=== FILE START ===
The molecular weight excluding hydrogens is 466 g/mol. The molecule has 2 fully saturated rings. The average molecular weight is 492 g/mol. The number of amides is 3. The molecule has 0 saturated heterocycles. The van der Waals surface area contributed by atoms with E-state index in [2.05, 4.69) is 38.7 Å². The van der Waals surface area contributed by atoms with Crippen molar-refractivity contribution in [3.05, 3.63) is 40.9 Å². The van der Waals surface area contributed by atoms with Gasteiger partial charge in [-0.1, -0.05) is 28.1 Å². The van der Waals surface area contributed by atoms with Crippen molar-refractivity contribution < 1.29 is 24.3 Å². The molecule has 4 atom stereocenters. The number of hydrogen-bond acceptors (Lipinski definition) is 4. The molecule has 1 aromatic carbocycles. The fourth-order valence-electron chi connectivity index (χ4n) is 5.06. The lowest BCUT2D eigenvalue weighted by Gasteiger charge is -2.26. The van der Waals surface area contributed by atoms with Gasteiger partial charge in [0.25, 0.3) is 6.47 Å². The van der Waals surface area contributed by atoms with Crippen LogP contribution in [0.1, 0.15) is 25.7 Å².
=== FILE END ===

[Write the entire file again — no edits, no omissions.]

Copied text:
The molecular weight excluding hydrogens is 466 g/mol. The molecule has 2 fully saturated rings. The average molecular weight is 492 g/mol. The number of amides is 3. The molecule has 0 saturated heterocycles. The van der Waals surface area contributed by atoms with E-state index in [2.05, 4.69) is 38.7 Å². The van der Waals surface area contributed by atoms with Crippen molar-refractivity contribution in [3.05, 3.63) is 40.9 Å². The van der Waals surface area contributed by atoms with Gasteiger partial charge in [-0.1, -0.05) is 28.1 Å². The van der Waals surface area contributed by atoms with Crippen molar-refractivity contribution < 1.29 is 24.3 Å². The molecule has 4 atom stereocenters. The number of hydrogen-bond acceptors (Lipinski definition) is 4. The molecule has 1 aromatic carbocycles. The fourth-order valence-electron chi connectivity index (χ4n) is 5.06. The lowest BCUT2D eigenvalue weighted by Gasteiger charge is -2.26. The van der Waals surface area contributed by atoms with Gasteiger partial charge in [0.25, 0.3) is 6.47 Å². The van der Waals surface area contributed by atoms with Crippen LogP contribution in [0.1, 0.15) is 25.7 Å².